It is impossible not to communicate - The importance of communication in the inclusion of disabilities
Antonia Del Vecchio
Human communication has always fascinated me, and when I decided to become a relational psychotherapist, the relevance was immediate. Before addressing the topic of ‘inclusive language’, it is necessary to look at communication itself.
What are the characteristics of human communication?
Many interesting reflections on this issue can be found in the work of the psychologist Watzlawick, who in 1971 published Pragmatics of Human Communication. After many years of study, Watzlawick formulated five essential assumptions (or axioms) on which human communication is based. He also argued that all communication presupposes a commitment, and this is what defines a relationship. Three of these axioms are particularly interesting, let's take a look at them.
1. One cannot not communicate;
2. In every type of communcation there are two levels: content and relationship;
3. Human beings communicate with both digital (verbal) and analog (non-verbal) modalities.
The first axiom underlines that it is not possible to not communicate: all our behaviours are ways of communicating, even if we do not literally ‘say’ anything. Every choice we make communicates something to ourselves and others. The axiom that is most closely connected to the use and significance that words can have is certainly the second one: whether we say the same thing with a raised voice or with a smile completely changes the meaning of the exchange. In my work I have often come had conversations with people with disabilities who were able to laugh at their own condition and get a smile out of their interlocutors, thereby overcoming the risk of misunderstandings arising or offence being taken. We also know that when we interact with each other, it is easy to yield to the influence of our symbolic, conventional and signalling systems according to our culture of reference (L. M. Anolli). This brings us to the fourth axiom: many of us are aware that we have both verbal and non-verbal language. But what do we mean by non-verbal? Usually the non-verbal is associated with posture, but it is an understatement to limit ourselves to this. The position of the body, gestures, but also facial expressions, vocal inflection, as well as the sequence, rhythm and cadence of words are also important. Based on these assumptions, we can reflect on how we relate to each other and why some words carry different weight based on how we use them. Furthermore, I believe that there is no precise vocabulary, because in some cases it is not even necessary for words to be spoken; equally, communication can be discriminatory. However, here are some of the most common words that are misused: 'disabled', 'invalid', 'handicapped', 'paraplegic', 'dyslexic', 'autistic'. These definitions associate the person solely with the lack that characterises them. Elsewhere, I have talked about the ICF (International Classification of Functioning, Disability and Health) which introduces the Biopsychosocial model and which enables a new view of disability and health. This model ‘retires’ the old definition of disability, according to which it is characterised by the pathology/diagnosis of the individual, replacing it with a holistic view of the person. The emphasis is on the overall value of the human being, where the ‘diagnosis’ is only a part of the person. We often hear the expression ‘differently able’. The ICF has shown that disability is created by an individual’s interactions and the level of their participation with their environment. So we are all disabled, as anyone can find themselves experiencing a situation that requires different ways of performing a task. We must make a ‘switch’. First we could start addressing people by their first and last names. Inclusive language talks about persons with a disability, workers with a disability or students with learning difficulties. The term ‘person’ was used by the UN Convention on the Rights of Persons with Disabilities, which has become the international standard. This term is neutral, has neither positive nor negative characteristics and has a universal meaning for all human beings. Despite long-standing commitments to the creation of inclusive contexts, even today there is a tendency to use obsolete and, at times, offensive language. This includes language used by public figures and this, unfortunately, feeds into creating an even more distorted view. This aspect is defined very clearly in a famous passage from Civil Speaking (Parlare civile): Words can be walls or bridges. They can create distance or help understand problems. The same words used in different contexts can be appropriate, confusing or even offensive. When communicating, therefore, we need precision and awareness of the meaning, of the sense, of words. [...] It is not easy, but it is necessary for ‘civil speaking’. (Redattore sociale, 2013, p. VII and VIII).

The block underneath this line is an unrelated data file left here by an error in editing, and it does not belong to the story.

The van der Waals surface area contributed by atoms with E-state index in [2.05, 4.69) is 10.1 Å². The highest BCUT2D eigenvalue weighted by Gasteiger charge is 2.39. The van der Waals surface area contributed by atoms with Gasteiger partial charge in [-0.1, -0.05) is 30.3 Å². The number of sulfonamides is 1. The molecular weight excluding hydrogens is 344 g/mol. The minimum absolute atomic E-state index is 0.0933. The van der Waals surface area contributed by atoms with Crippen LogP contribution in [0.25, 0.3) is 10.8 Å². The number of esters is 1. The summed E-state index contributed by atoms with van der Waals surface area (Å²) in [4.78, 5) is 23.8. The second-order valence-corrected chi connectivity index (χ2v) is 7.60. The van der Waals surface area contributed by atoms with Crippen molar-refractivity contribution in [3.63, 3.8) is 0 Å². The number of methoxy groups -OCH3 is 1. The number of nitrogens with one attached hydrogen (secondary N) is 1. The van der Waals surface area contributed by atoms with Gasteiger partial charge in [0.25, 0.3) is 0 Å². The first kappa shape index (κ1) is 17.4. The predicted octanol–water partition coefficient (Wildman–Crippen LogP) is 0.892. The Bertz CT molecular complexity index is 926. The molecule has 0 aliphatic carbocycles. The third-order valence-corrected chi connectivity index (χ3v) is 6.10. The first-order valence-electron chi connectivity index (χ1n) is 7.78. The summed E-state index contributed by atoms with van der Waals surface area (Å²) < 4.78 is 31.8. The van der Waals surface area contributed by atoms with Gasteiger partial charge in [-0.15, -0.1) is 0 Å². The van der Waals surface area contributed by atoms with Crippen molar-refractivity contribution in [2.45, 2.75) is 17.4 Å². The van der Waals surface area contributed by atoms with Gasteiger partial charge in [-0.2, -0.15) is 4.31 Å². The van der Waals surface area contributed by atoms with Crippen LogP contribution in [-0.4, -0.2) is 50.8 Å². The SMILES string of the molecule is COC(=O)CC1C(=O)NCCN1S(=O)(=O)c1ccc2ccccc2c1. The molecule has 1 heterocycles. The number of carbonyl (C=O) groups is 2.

As Diversity Manager and Psychotherapist at Synergie Italia, I plan, for our clients, courses to educate employees about inclusion. In fact, I like to talk about education and culture as well as raising awareness. Prejudice arises precisely out of ignorance, understood as ‘non-knowledge’ of the subject, and it is up to us insiders to offer companies the tools to take this evolutionary step. The way we are experiencing the pandemic has slowed down our rhythms and allowed us to pause and examine the importance of including diversity. In fact, there has been an increase in opportunities for companies to reflect on and exchange views on best practices. We have a long road ahead of us, but my motto is, ‘In the realm of ideas everything depends on enthusiasm ... in the real world everything is based on perseverance’ (Goethe).